"Hospitality of Abraham", icon by Andrei Rublev; the three angels represent the Godhead according to Trinitarian Christians.
Western Europe, the Holy Roman Empire, Kievan Rus', and the Byzantine Empire in the Middle Ages (year 1000)
The spread of Cistercians from their original sites in Western-Central Europe during the Middle Ages
Henry IV, the Holy Roman Emperor at the gate of Canossa Castle in 1077, during the Investiture controversy.
The Kingdom of Jerusalem and the Crusader states with their strongholds in the Holy Land at their height, between the First and the Second Crusade (1135)
St. Cyril and St. Methodius monument on Mt. Radhošť
Christianization of Kievan Rus', the first unified federation of Slavic tribes
Christianization of Moravia under the rule of Rastislav
Jan Hus defending his theses at the Council of Constance (1415), painting by the Czech artist Václav Brožík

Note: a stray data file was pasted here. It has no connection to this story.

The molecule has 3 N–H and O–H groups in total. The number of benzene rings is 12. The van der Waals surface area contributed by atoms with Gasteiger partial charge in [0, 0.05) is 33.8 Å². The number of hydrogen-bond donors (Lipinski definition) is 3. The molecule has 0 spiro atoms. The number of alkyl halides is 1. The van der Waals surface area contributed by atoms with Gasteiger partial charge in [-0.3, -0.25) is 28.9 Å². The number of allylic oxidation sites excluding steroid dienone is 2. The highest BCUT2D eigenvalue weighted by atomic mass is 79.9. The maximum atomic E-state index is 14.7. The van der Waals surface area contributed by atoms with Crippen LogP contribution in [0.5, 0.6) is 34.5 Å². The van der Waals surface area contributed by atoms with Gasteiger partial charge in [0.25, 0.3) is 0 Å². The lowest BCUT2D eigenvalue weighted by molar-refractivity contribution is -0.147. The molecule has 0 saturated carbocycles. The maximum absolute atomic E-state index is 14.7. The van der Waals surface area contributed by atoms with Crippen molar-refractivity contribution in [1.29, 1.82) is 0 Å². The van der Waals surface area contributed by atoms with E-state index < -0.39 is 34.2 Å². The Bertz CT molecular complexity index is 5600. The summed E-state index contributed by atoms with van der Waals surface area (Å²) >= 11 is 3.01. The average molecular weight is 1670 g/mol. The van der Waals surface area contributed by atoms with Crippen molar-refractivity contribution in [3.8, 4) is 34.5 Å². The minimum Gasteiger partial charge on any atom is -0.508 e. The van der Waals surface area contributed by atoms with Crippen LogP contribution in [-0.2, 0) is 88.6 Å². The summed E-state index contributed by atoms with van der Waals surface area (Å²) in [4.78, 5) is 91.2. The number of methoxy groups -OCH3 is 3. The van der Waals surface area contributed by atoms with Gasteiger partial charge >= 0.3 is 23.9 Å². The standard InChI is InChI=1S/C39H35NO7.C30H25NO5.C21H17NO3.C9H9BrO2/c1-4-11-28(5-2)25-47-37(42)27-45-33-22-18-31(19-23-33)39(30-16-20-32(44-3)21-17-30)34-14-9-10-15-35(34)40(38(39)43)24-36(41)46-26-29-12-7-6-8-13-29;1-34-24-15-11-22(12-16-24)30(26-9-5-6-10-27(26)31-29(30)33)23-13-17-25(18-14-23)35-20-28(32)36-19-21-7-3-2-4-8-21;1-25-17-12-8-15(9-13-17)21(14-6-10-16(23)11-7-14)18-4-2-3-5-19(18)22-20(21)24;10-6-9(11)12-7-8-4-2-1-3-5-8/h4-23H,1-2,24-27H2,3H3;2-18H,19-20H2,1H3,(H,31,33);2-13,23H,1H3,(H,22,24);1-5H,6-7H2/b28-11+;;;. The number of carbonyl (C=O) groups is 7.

Michelangelo's Pietà (1498–99) in St. Peter's Basilica, Vatican City
American Discovery Viewed by Native Americans (Thomas Hart Benton, 1922). European discovery and colonization had disastrous effects on the Indigenous peoples of the Americas and their societies.
The Council in Santa Maria Maggiore church; Museo Diocesiano Tridentino, Trento
Galileo before the Holy Office, a 19th-century painting by Joseph-Nicolas Robert-Fleury
Philipp Spener, the founder of Pietism
Churches of the Moscow Kremlin, as seen from the Balchug
Demolition of the Cathedral of Christ the Saviour in Moscow on the orders of Joseph Stalin, 5 December 1931, consistent with the doctrine of state atheism in the USSR
Pope Pius XI
Laying on of hands during a service in a neo-charismatic church in Ghana